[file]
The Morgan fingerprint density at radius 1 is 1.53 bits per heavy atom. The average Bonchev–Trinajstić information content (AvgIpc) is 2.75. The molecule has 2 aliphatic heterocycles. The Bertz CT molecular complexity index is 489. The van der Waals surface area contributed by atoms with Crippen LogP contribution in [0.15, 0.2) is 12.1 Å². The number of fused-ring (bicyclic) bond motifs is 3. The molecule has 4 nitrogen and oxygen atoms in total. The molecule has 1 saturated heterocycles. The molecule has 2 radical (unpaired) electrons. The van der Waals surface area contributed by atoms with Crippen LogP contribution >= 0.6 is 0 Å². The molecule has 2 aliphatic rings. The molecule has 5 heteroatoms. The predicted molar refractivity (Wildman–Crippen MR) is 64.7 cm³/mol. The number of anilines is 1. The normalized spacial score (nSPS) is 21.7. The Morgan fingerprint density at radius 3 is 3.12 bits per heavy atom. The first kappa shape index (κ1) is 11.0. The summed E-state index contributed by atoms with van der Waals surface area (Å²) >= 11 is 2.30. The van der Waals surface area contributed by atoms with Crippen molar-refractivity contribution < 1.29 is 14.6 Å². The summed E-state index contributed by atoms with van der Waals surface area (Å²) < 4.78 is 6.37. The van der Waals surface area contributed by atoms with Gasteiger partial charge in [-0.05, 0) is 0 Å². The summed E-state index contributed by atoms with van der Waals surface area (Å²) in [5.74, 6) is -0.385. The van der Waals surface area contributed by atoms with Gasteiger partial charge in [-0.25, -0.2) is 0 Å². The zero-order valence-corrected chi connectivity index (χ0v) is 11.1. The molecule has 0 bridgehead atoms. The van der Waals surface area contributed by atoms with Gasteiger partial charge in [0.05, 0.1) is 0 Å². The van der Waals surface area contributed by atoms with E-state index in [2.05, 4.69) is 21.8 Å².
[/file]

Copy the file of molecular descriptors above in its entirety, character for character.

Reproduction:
The Morgan fingerprint density at radius 1 is 1.53 bits per heavy atom. The average Bonchev–Trinajstić information content (AvgIpc) is 2.75. The molecule has 2 aliphatic heterocycles. The Bertz CT molecular complexity index is 489. The van der Waals surface area contributed by atoms with Crippen LogP contribution in [0.15, 0.2) is 12.1 Å². The number of fused-ring (bicyclic) bond motifs is 3. The molecule has 4 nitrogen and oxygen atoms in total. The molecule has 1 saturated heterocycles. The molecule has 2 radical (unpaired) electrons. The van der Waals surface area contributed by atoms with Crippen LogP contribution >= 0.6 is 0 Å². The molecule has 2 aliphatic rings. The molecule has 5 heteroatoms. The predicted molar refractivity (Wildman–Crippen MR) is 64.7 cm³/mol. The number of anilines is 1. The normalized spacial score (nSPS) is 21.7. The Morgan fingerprint density at radius 3 is 3.12 bits per heavy atom. The first kappa shape index (κ1) is 11.0. The summed E-state index contributed by atoms with van der Waals surface area (Å²) >= 11 is 2.30. The van der Waals surface area contributed by atoms with Crippen molar-refractivity contribution < 1.29 is 14.6 Å². The summed E-state index contributed by atoms with van der Waals surface area (Å²) < 4.78 is 6.37. The van der Waals surface area contributed by atoms with Gasteiger partial charge in [-0.05, 0) is 0 Å². The summed E-state index contributed by atoms with van der Waals surface area (Å²) in [5.74, 6) is -0.385. The van der Waals surface area contributed by atoms with Gasteiger partial charge in [-0.25, -0.2) is 0 Å². The zero-order valence-corrected chi connectivity index (χ0v) is 11.1. The molecule has 0 bridgehead atoms. The van der Waals surface area contributed by atoms with Gasteiger partial charge in [0.05, 0.1) is 0 Å². The van der Waals surface area contributed by atoms with E-state index in [2.05, 4.69) is 21.8 Å².